En EspaŅol
Share

Ask Mr. Smarty Plants

Mr. Smarty Plants - Edible and Medicinal Plant Resources for West Texas

Ask Mr. Smarty Plants is a free service provided by the staff and volunteers at the Lady Bird Johnson Wildflower Center.

Search Smarty Plants
    
 
See a list of all Smarty Plants questions
Can't find the answer in our existing FAQs, submit a question to Mr. Smarty Plants.

Need help with plant identification, visit the plant identification page.
 
rate this answer
3 ratings

Saturday - March 02, 2013

From: Paint Rock, TX
Region: Southwest
Topic: Edible Plants, Medicinal Plants
Title: Edible and Medicinal Plant Resources for West Texas
Answered by: Anne Van Nest

QUESTION:

I am a teacher of gifted and talented students in Paint Rock, Texas. We were looking for a reliable book or website for edible and medicinal plants in West Texas.

ANSWER:

There are several good books that you might consider for your library that cover edible and medicinal plants for the West Texas area (and beyond). One of the most interesting resources is Mark Vorderbruggen’s website called Merriwether’s Guide to Edible Wild Plants of Texas and the Southwest. Vorderbruggen is based in Montrose, Texas and is a petroleum chemist by day and teaches people to identify wild edibles in their local landscapes in his spare time. His website is very informative for those wanting to find, identify and use native plants in Texas.  He even includes a section on medicinal plant books that he has rated and thoroughtly reviewed for people foraging edible wild plants.

Some of the books that he has rated the highest are Herbal Medicine of the American Southwest: The Definitive Guide by Charles W. Kane and Medicinal Wild Plants of the Prairie: An Ethnobotanical Guide by Kelly Kindscher. 

Vorderbruggen includes information for beginners on how to start learning about edible wild plants. And the one book that he recommends everyone should start with is The Peterson’s Guide to Edible Wild Plants and then add additional books as needed. He does suggest that no one book will satisfy all needs.

He includes an annotated list of the edible, medicinal and toxic plants included in Jan Wrede's Trees, Shrubs, and Vines of the Texas Hill Country. The book also has good photos and identification information. It is organized by environment, season, plant type, flower color, fruit or seed pod color and use.

Other books that you might consider are Edible and Useful Plants of Texas and the Southwest: A Practical Guide by Delena Tull, and Native Texas Edible and Medicinal Wildscape by herbalist Nicole Telkes.

There is also an online article entitled Edible Wild Plants in West Texas by Amy L. Gouger and an article on the Natural Resources of Lubbock that might be of interest too.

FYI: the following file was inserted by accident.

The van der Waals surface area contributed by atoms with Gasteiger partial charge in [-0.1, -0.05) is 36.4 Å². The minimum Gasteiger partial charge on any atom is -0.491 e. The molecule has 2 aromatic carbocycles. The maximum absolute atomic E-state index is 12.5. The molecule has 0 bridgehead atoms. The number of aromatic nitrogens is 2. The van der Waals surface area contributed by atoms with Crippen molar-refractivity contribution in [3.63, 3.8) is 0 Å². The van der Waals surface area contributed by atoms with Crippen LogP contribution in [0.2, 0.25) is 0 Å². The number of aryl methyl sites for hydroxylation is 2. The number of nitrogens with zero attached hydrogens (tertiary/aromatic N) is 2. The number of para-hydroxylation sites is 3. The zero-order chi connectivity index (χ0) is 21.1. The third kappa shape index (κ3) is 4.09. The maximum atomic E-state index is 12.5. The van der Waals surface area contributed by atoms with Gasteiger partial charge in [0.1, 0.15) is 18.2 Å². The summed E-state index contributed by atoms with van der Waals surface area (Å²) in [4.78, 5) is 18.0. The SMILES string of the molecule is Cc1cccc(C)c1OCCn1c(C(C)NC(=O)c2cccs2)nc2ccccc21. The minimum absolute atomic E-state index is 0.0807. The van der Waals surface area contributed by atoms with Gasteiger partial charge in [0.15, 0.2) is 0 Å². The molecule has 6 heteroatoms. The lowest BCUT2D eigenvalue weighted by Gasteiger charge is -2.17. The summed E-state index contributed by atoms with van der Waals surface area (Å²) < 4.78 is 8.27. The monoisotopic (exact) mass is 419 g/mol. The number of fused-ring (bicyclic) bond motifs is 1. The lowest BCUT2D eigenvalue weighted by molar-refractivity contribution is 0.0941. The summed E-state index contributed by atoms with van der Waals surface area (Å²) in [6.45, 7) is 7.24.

More Edible Plants Questions

Grafting to a cherry laurel for edible fruit in Austin
July 01, 2010 - I was the one who asked earlier about grafting to a Cherry Laurel. I will happily graft a local plum on it, say a Mexican Plum or American Plum or one of the naturalized peaches (a friend has an India...
view the full question and answer

Information on cherry trees from Santa Fe
May 23, 2010 - 1.does the purple leaf sand cherry have edible fruits? size, flavor, cross pollinator necessary, fruiting time? cultivars? zone, soil, light, water? 2. fall foliage color of 'Meteor" cherry tree?
view the full question and answer

Planting fruit and nut trees in Archer, FL.
January 26, 2012 - We're looking to plant a few fruit and nut trees in Archer, Florida. We've been thinking about figs, apples, peaches, oranges, plums, and whatever nuts grow best here (looks like almonds and pecan...
view the full question and answer

What variety of Opuntia is best for eating in Boerne, TX.
September 26, 2011 - Which variety of Opuntia, is best for eating the pads and which are the ones best eaten for fruit?
view the full question and answer

Gardening books for Austin and Central Texas
June 09, 2008 - Hi, I'm looking for a book for my wife. She is a beginning gardener here in Austin. Do you know of an ideal book or two that covers vegetable gardening and gardening in general in Austin/Central Tex...
view the full question and answer

Smarty Plants's Facebook profile Support the Wildflower Center by Donating Online or Becoming a Member today.

Mr. Smarty Plants wants you to be his Facebook friend. Click the Facebook icon to add yourself to Mr. Smarty Plants list of friends.
E-NEWSLETTER | BECOME A MEMBER | DONATE NOW | MEDIA | SITEMAP
© 2014 Lady Bird Johnson Wildflower Center